|The X215 in its guise as RIVER LOYNE, tied up at quayside. A close look at the deck suggests the ship is loaded with stone. |
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A very special thank you to John Clarkson of Preston for providing an image of the RIVER LOYNE in the ship’s later years as a vessel in the stone trade. The steelwork added to build up the landing craft’s sides can clearly be seen, but can anyone confirm the harbour? The London, Midland and Scottish railway wagon in the background may provide a clue …
View: Sister Ship to Gallipoli Landing Craft Lost in Welsh Waters
Many thanks also to John Davies for drawing our attention to another X-lighter, which worked as a water tanker at Swansea, and later at Llanelli. David Mallard (http://xlighter.org/) has kindly provided a synopsis of the history he has compiled over the years – X8 was built by Sir John Lang, Sunderland and converted to a water tanker at Warrens New Holland Shipyard. Given the name TANKARD, X8 was used by the Royal Fleet Auxiliary Service (believed only in the UK) until sold out of service in 1921. TANKARD was acquired on 8 February 1922 by Vauxhall Trading, Sheerness, then to British Tanker Co, Sheerness, on 5 March 1950. TANKARD came to Wales when it was sold to Metal Trading, Swansea, and then to D. D. & Co. G. O. Tate is noted as owning TANKARD from 28 September 1961, until the ship was sold on again to T. L. Jones. As John Davies has confirmed, the former X-lighter was still working in 1974. Can anyone tell us more about TANKARD’s service life in Wales? We’d love to know what happened after TANKARD’s time with the Llanelli Sand Company.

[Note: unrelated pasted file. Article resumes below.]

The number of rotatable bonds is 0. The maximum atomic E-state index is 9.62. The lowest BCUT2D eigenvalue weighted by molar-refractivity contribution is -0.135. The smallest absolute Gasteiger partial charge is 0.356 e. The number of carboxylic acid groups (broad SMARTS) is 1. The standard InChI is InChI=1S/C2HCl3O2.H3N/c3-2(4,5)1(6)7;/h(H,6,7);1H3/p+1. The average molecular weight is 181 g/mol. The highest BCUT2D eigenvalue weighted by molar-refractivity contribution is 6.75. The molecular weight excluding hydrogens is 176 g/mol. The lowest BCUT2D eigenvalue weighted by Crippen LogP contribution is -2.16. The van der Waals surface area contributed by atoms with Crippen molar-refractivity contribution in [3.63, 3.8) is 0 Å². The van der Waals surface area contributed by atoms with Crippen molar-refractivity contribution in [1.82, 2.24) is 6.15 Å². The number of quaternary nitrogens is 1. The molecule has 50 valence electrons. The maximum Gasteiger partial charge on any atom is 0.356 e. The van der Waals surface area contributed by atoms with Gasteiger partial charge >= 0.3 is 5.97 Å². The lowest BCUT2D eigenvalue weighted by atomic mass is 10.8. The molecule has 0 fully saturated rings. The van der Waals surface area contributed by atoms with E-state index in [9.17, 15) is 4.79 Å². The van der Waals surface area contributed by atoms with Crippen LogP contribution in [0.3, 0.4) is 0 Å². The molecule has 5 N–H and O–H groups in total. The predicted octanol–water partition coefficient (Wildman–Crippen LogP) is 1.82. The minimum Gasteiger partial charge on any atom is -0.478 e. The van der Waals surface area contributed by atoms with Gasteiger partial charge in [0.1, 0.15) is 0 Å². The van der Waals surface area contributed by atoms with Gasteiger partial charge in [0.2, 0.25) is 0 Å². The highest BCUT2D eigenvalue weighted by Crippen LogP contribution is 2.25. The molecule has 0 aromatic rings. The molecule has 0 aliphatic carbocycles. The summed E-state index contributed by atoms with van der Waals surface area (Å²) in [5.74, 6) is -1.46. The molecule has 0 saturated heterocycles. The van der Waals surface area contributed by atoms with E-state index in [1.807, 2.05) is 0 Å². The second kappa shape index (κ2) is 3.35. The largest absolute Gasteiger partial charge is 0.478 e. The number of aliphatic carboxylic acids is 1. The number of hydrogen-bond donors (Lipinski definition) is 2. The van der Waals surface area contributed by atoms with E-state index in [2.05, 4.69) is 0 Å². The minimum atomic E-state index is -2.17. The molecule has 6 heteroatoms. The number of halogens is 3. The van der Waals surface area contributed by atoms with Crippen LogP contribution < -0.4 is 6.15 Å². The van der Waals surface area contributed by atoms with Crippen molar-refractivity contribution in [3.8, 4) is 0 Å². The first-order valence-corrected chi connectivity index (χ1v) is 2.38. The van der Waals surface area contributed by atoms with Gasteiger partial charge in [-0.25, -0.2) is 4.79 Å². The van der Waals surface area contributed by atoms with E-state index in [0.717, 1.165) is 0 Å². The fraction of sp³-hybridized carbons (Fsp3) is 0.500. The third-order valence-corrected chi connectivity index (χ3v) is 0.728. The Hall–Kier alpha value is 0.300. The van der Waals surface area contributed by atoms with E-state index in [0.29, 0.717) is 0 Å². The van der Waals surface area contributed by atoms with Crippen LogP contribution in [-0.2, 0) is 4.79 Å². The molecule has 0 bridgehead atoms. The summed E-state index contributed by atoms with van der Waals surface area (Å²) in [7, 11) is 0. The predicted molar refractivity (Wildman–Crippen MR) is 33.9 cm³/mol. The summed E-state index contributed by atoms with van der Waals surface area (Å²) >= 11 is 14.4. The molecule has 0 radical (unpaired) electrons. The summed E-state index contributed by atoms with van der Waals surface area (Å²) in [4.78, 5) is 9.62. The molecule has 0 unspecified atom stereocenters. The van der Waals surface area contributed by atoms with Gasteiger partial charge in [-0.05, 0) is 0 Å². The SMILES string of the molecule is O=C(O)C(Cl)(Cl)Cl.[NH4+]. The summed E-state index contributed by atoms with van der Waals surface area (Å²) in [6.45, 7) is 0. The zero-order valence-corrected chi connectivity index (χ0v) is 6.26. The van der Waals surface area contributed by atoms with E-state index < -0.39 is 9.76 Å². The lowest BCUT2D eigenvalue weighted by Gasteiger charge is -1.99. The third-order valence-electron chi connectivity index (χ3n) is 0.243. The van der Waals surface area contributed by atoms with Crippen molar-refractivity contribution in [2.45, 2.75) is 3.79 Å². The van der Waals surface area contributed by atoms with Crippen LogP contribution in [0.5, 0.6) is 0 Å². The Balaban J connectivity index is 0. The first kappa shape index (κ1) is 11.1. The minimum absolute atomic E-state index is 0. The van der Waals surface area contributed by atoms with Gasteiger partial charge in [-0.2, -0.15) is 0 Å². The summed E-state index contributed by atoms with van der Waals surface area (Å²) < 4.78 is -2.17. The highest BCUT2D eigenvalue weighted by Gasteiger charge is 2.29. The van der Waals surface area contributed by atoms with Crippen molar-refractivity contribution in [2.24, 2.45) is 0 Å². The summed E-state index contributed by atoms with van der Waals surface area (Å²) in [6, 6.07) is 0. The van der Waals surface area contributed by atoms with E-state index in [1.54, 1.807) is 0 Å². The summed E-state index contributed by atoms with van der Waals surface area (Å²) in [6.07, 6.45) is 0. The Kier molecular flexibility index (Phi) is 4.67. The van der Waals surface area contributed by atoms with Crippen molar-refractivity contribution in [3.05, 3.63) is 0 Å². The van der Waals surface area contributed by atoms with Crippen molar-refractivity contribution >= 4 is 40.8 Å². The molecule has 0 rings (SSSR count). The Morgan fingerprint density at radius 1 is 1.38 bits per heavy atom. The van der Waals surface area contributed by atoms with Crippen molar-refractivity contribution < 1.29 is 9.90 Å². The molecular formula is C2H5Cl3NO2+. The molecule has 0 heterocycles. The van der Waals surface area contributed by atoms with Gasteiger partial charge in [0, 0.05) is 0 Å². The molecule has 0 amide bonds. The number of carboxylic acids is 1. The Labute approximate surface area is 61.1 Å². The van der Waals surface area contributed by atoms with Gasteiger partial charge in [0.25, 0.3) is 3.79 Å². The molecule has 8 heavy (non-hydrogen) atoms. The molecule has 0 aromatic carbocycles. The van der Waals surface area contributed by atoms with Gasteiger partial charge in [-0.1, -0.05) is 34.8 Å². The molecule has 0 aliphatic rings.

Deanna Groom, Maritime Officer, RCAHMW
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